Copyright 1997, 1998 by Mary Eisenhart and MicroTimes. All rights reserved.

This story first appeared in MicroTimes Issue #168

Fighting Back For Mac

Apple's Chief Evangelist Guy Kawasaki
By Mary Eisenhart

For once in his life, Guy Kawasaki's having a little trouble holding his audience. His valiant efforts to keep up a conversation are seriously undermined by 2-year-old son Noah, who, sensing the presence of potential fans, is regaling us with Buzz Lightyear renditions, introductions to toy trains, and earnest revelations that the creature portrayed on the living room wall is, in fact, a rhinoceros.

Beyond the world of giggly little kids, things are looking a bit less upbeat--indeed, we're visiting Kawasaki's house a few days after the ouster of erstwhile Apple chairman/CEO Gil Amelio, and the ensuing upheaval and rumor-mongering is enough to make even the irrepressible Kawasaki long for a little boredom for a change.

Particularly among those who actually use Macs and wish to continue to do so, Kawasaki is arguably the most powerful person in the Macintosh industry, largely for his well-developed ability to inspire and leverage fervor and zeal. His first book, The Macintosh Way, chronicles the dawn of Apple's life-changing computer, including the software evangelism program, and extrapolates therefrom the guerrilla marketing principles he's been developing in subsequent books (most recently, How To Drive Your Competition Crazy). Over the years he's headed one software company and been associated with others, written columns in outlets from MacUser to Forbes, and provided a rallying point for Macintosh lovers in good times and bad.

Currently Kawasaki is an Apple Fellow. Unlike other Apple Fellows of the past (e.g. Don Norman and Alan Kay), his efforts are not expended in R & D, they're expended in rallying the troops, most notably with EvangeList (, one of the liveliest examples of computer-facilitated collaboration yet devised.

Every day--sometimes several times a day--EvangeList subscribers receive a digest of press releases, action items, job offers, Bill Gates jokes, and calls for mutual assistance.

"Help!" a subscriber might say, "My office is about to switch to Windows if I can't find a Mac program that does yada-yada." Immediately helpful Mac-oids from all over the world email the beleaguered correspondent with advice about optimal Mac-based achievement of yada-yada.

And woe betide the journalist who bad-mouths the Mac or joins in the frequent orgies of Schadenfreude at Apple's expense. Said journalist immediately gets a lesson in two-way communication from impassioned EvangeListas.

All this tends to get Kawasaki classified as a loose cannon by the entrenched priesthoods of trade publishing, and exerts its influence with significant independence of corporate machinations in Cupertino. Perhaps for that very reason, he enjoys uniquely high trust ratings among Mac users, and many of the developers that were his first constituency.

So it's no surprise that in the post-Amelio What's NeXT? rumor-mongering, Kawasaki's name tended to head the popular short list of Apple CEO candidates, to the point where he told the EvangeListas:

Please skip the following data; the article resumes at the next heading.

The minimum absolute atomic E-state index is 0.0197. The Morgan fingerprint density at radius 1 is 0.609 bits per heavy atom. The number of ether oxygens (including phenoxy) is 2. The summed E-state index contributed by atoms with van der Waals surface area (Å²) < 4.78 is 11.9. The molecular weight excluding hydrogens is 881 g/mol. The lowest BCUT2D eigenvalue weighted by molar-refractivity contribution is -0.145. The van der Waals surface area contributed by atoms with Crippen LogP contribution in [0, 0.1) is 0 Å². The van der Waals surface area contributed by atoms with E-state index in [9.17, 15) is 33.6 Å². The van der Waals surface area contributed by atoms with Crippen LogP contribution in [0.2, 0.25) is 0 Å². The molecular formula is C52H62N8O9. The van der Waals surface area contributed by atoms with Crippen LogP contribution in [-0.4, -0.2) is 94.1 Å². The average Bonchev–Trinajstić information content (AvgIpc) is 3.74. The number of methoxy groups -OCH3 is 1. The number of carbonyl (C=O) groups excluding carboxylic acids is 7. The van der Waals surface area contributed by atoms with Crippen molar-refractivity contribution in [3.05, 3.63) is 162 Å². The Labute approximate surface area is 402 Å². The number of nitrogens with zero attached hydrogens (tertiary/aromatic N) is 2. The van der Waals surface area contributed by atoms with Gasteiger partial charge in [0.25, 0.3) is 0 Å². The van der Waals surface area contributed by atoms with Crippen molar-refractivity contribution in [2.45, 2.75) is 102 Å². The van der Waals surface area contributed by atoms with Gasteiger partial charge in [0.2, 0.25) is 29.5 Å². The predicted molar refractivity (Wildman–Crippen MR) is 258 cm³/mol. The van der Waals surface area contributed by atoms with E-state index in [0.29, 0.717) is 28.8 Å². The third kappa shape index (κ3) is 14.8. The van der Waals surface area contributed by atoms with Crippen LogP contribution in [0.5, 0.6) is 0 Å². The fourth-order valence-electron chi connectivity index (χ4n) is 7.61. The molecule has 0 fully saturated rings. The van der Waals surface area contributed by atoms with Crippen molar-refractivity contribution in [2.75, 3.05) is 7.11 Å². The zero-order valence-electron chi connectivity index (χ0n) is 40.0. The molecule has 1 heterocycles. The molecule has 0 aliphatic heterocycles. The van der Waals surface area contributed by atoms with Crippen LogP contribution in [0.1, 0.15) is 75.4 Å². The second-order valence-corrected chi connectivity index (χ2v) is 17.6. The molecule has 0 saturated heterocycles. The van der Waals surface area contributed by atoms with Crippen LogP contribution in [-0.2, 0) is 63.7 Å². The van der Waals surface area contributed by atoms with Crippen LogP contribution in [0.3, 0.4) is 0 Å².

"You can work your butt off anytime, but your kids are young only once. Thus, I made a decision to not take an operating role in a company so that I could be with my two kids and wife. I took the Apple fellowship because I love Apple, Macintosh, and our customers, and it was the only way to get a PowerBook right away, but it is a fellowship and not a 'job' per se.

"My decision is not going to change in the near future, and you know what? My kids don't care how the Mercury reported an Apple story, how the Wall Street Journal predicted our death, how the SPA forecasted a decline in Macintosh software sales using inexplicable math, or whether Apple's market share is 5%, .5%, .05%, or 5000%.

"All they care about is that I'm with them. And what job could possibly be more important than this?"

Meanwhile, the battle for Mac goes on.

As we go to press on the eve of Macworld Expo Boston, persistent rumor has returning founder Steve Jobs getting the nod for the Chairman position, while Jobs, now having a perfectly fine time as Chairman/CEO at Pixar, is telling his employees he's already refused the offer. Meanwhile, in his stated capacity of strategic advisor to Apple's board, he's slated to give the Macworld keynote address. Stay tuned for further developments.



What's it like working at Apple right now?

It's like being in Baghdad on the first night of Desert Storm, only you're the good guy. There are more people trying to build their reputation by predicting our death than there are nerds in Fry's.

What's it like to have Steve back?

It couldn't be more exciting. His sense of aesthetics and his demands for excellence are the stuff of legend. He will catalyze more change at Apple in the next sixty days than has occurred in the last six years.

Your name was being bandied about in numerous circles as a candidate for the CEO job. You even won one online poll as the people's choice for the job. Do you want the job?

Nope, and luckily, I won't be considered. You met Noah. I have another son and a wife. On a scale of 1-10, they mean 15 to me.

A few years ago I wrote a book called Hindsights which involved interviewing 130 people. They explained to me what they had learned about life and wanted to pass on to others. Not one person told me that he or she spent too little time working. On the other hand, many told me they spent too little time with their kids.

When 130 people tell you you're drunk, you catch a cab. When 130 people tell you to cherish the years you have with your kids, you don't apply to be the CEO of Apple.

I did, however, clip the newspaper article about winning the poll, so that one day I can tell my kids that I sacrificed my career at Apple in order to be with them. That ought to be good for a few lawn mowings.

What qualifications should the new CEO have? What qualities should he or she absolutely NOT have?

The CEO of Apple needs the chip speed of Bill Gates, the toughness of a Navy Seal, and the charisma of JFK. The quality that he or she should absolutely not have is the desire to change the culture of Apple. The CEO has to take the culture of Apple and focus it, hone it, purify it, but not substantially change it--which will only destroy it. Or destroy the CEO, as has been the case up to now.

What advice would you give the new CEO?

The first thing I'd do is clearly position the company and explain which markets we're interested in. My positioning statement would be, "Creative tools for creative people."

That's it. End of story. If you're doing something creative with a computer, buy a Macintosh. If you're not, a Windows machine will probably suffice. Or save a few bucks and buy a network computer running Java applications. But if your job involves creativity, you can't do it without a Macintosh.